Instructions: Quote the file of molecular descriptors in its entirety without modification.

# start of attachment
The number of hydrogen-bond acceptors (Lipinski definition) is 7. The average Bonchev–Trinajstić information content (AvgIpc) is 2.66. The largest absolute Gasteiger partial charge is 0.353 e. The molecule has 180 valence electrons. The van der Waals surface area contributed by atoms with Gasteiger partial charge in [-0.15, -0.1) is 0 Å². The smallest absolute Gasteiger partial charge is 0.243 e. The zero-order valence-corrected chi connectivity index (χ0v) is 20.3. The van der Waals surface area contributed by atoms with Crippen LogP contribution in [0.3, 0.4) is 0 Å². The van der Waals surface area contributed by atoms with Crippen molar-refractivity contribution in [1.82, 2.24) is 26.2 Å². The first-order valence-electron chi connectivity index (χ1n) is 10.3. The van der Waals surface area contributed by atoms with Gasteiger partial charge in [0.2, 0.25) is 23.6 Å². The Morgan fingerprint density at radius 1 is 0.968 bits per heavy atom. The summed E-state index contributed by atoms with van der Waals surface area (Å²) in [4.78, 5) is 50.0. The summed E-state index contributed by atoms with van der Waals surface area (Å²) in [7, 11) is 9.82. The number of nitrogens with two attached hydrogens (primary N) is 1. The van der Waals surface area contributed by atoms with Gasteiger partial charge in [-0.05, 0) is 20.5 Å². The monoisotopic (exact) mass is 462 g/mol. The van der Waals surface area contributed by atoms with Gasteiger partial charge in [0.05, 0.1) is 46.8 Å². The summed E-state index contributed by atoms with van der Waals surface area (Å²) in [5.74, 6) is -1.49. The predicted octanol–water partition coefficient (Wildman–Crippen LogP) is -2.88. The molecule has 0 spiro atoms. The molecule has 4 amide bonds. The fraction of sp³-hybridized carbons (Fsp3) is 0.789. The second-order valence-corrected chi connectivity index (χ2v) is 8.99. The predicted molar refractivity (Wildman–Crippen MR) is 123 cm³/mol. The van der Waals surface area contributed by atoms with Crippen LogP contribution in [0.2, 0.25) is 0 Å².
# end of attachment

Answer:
The number of hydrogen-bond acceptors (Lipinski definition) is 7. The average Bonchev–Trinajstić information content (AvgIpc) is 2.66. The largest absolute Gasteiger partial charge is 0.353 e. The molecule has 180 valence electrons. The van der Waals surface area contributed by atoms with Gasteiger partial charge in [-0.15, -0.1) is 0 Å². The smallest absolute Gasteiger partial charge is 0.243 e. The zero-order valence-corrected chi connectivity index (χ0v) is 20.3. The van der Waals surface area contributed by atoms with Crippen LogP contribution in [0.3, 0.4) is 0 Å². The van der Waals surface area contributed by atoms with Crippen molar-refractivity contribution in [1.82, 2.24) is 26.2 Å². The first-order valence-electron chi connectivity index (χ1n) is 10.3. The van der Waals surface area contributed by atoms with Gasteiger partial charge in [0.2, 0.25) is 23.6 Å². The Morgan fingerprint density at radius 1 is 0.968 bits per heavy atom. The summed E-state index contributed by atoms with van der Waals surface area (Å²) in [4.78, 5) is 50.0. The summed E-state index contributed by atoms with van der Waals surface area (Å²) in [7, 11) is 9.82. The number of nitrogens with two attached hydrogens (primary N) is 1. The van der Waals surface area contributed by atoms with Gasteiger partial charge in [-0.05, 0) is 20.5 Å². The monoisotopic (exact) mass is 462 g/mol. The van der Waals surface area contributed by atoms with Gasteiger partial charge in [0.05, 0.1) is 46.8 Å². The summed E-state index contributed by atoms with van der Waals surface area (Å²) in [5.74, 6) is -1.49. The predicted octanol–water partition coefficient (Wildman–Crippen LogP) is -2.88. The molecule has 0 spiro atoms. The molecule has 4 amide bonds. The fraction of sp³-hybridized carbons (Fsp3) is 0.789. The second-order valence-corrected chi connectivity index (χ2v) is 8.99. The predicted molar refractivity (Wildman–Crippen MR) is 123 cm³/mol. The van der Waals surface area contributed by atoms with Crippen LogP contribution in [0.2, 0.25) is 0 Å².